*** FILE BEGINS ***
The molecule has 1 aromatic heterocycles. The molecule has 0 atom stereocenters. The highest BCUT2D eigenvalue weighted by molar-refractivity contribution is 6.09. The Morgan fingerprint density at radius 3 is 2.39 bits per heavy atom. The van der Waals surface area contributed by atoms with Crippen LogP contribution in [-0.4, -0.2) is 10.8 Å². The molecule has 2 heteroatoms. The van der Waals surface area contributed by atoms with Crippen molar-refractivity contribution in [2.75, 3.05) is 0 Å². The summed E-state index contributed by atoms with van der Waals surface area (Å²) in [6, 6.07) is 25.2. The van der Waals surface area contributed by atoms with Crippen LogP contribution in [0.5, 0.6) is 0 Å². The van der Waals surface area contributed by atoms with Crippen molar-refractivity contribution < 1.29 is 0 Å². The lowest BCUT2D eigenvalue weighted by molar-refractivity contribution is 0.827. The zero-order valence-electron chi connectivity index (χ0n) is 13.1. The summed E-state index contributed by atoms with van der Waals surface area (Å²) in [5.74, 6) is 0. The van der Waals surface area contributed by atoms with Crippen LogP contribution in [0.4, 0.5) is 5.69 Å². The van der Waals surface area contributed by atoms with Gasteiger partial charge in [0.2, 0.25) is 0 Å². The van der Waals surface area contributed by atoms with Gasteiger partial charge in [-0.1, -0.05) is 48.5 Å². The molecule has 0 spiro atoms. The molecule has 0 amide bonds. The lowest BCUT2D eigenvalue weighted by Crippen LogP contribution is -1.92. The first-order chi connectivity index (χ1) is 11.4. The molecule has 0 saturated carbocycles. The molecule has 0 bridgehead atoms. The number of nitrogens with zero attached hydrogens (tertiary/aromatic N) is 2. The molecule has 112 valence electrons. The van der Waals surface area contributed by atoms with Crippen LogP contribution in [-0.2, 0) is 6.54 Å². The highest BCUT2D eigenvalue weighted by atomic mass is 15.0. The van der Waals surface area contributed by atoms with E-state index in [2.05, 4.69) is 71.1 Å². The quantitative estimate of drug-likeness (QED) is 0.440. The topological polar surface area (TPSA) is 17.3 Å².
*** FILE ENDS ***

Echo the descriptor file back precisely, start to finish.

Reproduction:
The molecule has 1 aromatic heterocycles. The molecule has 0 atom stereocenters. The highest BCUT2D eigenvalue weighted by molar-refractivity contribution is 6.09. The Morgan fingerprint density at radius 3 is 2.39 bits per heavy atom. The van der Waals surface area contributed by atoms with Crippen LogP contribution in [-0.4, -0.2) is 10.8 Å². The molecule has 2 heteroatoms. The van der Waals surface area contributed by atoms with Crippen molar-refractivity contribution in [2.75, 3.05) is 0 Å². The summed E-state index contributed by atoms with van der Waals surface area (Å²) in [6, 6.07) is 25.2. The van der Waals surface area contributed by atoms with Crippen LogP contribution in [0.5, 0.6) is 0 Å². The van der Waals surface area contributed by atoms with Crippen molar-refractivity contribution < 1.29 is 0 Å². The lowest BCUT2D eigenvalue weighted by molar-refractivity contribution is 0.827. The zero-order valence-electron chi connectivity index (χ0n) is 13.1. The summed E-state index contributed by atoms with van der Waals surface area (Å²) in [5.74, 6) is 0. The van der Waals surface area contributed by atoms with Crippen LogP contribution in [0.4, 0.5) is 5.69 Å². The van der Waals surface area contributed by atoms with Gasteiger partial charge in [0.2, 0.25) is 0 Å². The van der Waals surface area contributed by atoms with Gasteiger partial charge in [-0.1, -0.05) is 48.5 Å². The molecule has 0 spiro atoms. The molecule has 0 amide bonds. The lowest BCUT2D eigenvalue weighted by Crippen LogP contribution is -1.92. The first-order chi connectivity index (χ1) is 11.4. The molecule has 0 saturated carbocycles. The molecule has 0 bridgehead atoms. The number of nitrogens with zero attached hydrogens (tertiary/aromatic N) is 2. The molecule has 112 valence electrons. The van der Waals surface area contributed by atoms with Crippen LogP contribution in [-0.2, 0) is 6.54 Å². The highest BCUT2D eigenvalue weighted by atomic mass is 15.0. The van der Waals surface area contributed by atoms with E-state index in [2.05, 4.69) is 71.1 Å². The quantitative estimate of drug-likeness (QED) is 0.440. The topological polar surface area (TPSA) is 17.3 Å².